WASHINGTON (Reuters) - Chinese investors faced more scrutiny from a U.S. national security watchdog than those from any other country in 2013, the Obama administration said on Thursday in a report.
The report could add to tensions between Washington and Beijing as they negotiate a bilateral investment treaty.
China's companies feel they are singled out by Washington, which counters it doesn't discriminate against any country and the increase in reviews of Chinese investors reflects higher investment flows from them.
Data from the Committee on Foreign Investment in the United States (CFIUS) showed the secretive body in 2013 reviewed 21 investments proposed by Chinese firms or individuals.
That represented about a fifth of the 97 transactions that were reviewed because a foreign company was seeking an ownership interest in an industry that might be sensitive to U.S. national security.
In 2013, China topped the list of covered transactions for the second straight year. Japan was next with 18 transactions, followed by Canada with 12.
Some of China's most high-profile U.S. investments have hit snags with CFIUS in recent years. China's Anbang Insurance Group Co recently received a go-ahead to buy New York's famed Waldorf Astoria Hotel from Hilton Worldwide Holdings.
A China-U.S. investment treaty could boost the still relatively paltry levels of direct investment between the two countries, and Washington expects Beijing will raise concerns over CFIUS scrutiny around their treaty talks.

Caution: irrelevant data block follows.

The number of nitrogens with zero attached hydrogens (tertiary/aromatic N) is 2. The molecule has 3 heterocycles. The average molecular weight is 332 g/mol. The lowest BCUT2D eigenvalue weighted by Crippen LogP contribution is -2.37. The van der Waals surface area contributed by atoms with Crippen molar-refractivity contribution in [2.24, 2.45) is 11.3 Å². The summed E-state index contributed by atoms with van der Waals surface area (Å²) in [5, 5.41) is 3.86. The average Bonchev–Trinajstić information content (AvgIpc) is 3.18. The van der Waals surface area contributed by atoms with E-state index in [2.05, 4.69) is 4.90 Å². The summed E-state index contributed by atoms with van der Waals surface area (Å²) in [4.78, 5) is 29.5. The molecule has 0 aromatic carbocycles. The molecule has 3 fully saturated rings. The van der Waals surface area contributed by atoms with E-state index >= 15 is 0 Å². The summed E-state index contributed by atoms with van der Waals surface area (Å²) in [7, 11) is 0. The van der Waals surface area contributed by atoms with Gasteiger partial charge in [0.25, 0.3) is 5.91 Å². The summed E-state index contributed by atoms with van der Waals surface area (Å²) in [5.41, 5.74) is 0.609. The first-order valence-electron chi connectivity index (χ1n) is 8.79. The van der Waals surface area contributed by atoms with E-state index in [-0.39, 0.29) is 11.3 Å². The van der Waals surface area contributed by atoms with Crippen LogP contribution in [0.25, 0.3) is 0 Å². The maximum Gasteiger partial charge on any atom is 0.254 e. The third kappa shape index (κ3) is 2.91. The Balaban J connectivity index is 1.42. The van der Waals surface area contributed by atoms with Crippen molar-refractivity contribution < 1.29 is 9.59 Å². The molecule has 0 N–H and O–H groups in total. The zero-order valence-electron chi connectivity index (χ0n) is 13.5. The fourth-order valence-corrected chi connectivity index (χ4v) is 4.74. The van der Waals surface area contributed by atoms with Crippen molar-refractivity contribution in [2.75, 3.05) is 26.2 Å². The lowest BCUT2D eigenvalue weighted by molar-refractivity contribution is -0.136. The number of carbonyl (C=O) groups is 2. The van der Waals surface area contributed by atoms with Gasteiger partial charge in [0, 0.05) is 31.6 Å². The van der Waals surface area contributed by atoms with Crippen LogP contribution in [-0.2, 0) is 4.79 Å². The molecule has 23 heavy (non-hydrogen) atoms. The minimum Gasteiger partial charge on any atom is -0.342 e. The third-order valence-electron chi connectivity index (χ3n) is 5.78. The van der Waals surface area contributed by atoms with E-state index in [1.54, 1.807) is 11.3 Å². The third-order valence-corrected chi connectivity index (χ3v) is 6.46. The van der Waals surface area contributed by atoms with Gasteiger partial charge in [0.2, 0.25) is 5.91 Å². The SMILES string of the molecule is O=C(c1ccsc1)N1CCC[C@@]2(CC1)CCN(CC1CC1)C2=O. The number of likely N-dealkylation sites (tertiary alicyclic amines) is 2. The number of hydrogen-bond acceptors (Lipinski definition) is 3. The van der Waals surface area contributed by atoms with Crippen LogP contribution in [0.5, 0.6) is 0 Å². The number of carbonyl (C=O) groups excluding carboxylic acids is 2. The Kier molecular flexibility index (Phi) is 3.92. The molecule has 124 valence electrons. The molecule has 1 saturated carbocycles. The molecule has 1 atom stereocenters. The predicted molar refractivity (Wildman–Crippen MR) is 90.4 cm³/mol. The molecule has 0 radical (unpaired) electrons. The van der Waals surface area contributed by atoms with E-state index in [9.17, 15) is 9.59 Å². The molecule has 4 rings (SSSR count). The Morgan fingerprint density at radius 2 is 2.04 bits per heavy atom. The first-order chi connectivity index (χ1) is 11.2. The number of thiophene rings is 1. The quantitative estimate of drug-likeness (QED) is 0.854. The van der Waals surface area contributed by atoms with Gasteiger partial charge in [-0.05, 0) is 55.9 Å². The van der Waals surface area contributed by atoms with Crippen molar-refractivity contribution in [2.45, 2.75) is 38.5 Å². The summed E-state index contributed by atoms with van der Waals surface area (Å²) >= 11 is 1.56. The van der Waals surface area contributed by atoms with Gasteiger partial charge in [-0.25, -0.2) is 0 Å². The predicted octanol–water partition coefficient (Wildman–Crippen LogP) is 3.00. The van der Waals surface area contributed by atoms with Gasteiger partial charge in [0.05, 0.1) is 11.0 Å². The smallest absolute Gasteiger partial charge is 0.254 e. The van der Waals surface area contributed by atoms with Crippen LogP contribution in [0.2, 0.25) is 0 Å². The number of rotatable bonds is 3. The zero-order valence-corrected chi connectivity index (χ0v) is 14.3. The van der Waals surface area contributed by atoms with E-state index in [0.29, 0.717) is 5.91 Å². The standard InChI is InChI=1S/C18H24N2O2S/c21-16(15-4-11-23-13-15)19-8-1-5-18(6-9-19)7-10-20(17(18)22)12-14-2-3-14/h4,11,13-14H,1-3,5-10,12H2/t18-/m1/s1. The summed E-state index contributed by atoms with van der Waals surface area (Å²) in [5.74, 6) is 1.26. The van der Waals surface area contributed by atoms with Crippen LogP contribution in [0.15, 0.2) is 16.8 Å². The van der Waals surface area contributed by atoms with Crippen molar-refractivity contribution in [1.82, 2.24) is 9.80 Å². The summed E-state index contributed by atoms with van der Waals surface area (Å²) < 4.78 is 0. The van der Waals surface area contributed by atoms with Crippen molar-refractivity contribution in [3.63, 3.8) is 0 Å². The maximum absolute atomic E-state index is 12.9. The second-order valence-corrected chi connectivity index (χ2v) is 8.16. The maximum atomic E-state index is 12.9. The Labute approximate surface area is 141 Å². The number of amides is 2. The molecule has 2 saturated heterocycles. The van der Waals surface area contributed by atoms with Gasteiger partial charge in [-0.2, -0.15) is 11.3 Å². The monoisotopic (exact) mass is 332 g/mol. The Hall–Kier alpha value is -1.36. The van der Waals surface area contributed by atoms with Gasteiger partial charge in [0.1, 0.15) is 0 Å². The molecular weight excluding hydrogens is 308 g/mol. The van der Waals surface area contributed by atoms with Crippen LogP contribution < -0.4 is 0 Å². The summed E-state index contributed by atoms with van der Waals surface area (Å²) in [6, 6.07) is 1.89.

Most reviews arise from voluntary notices filed by companies, though CFIUS has the power to start its own investigations and companies often feel compelled to initiate the process.
In China, CFIUS review is the "most talked about issue"regarding an investment treaty with America, said Fang Jin, the deputy secretary general of the China Development Research Center, a leading Chinese government institute. "Chinese companies represent a disproportionately high percentage of cases covered by CFIUS," Fang said at an conference in Washington earlier this month.
That appeared to be the case in 2013, although U.S. data might exaggerate this. Commerce Department figures show China accounted for just under 1 percent of U.S. bound FDI in 2013.
However, private estimates that include investments made through third countries like Singapore suggest China's share of new FDI might be several times higher.
A senior Treasury official, which is the lead department among the government agencies that are part of CFIUS, said the total number of transactions covered by CFIUS in 2014 was probably above 140.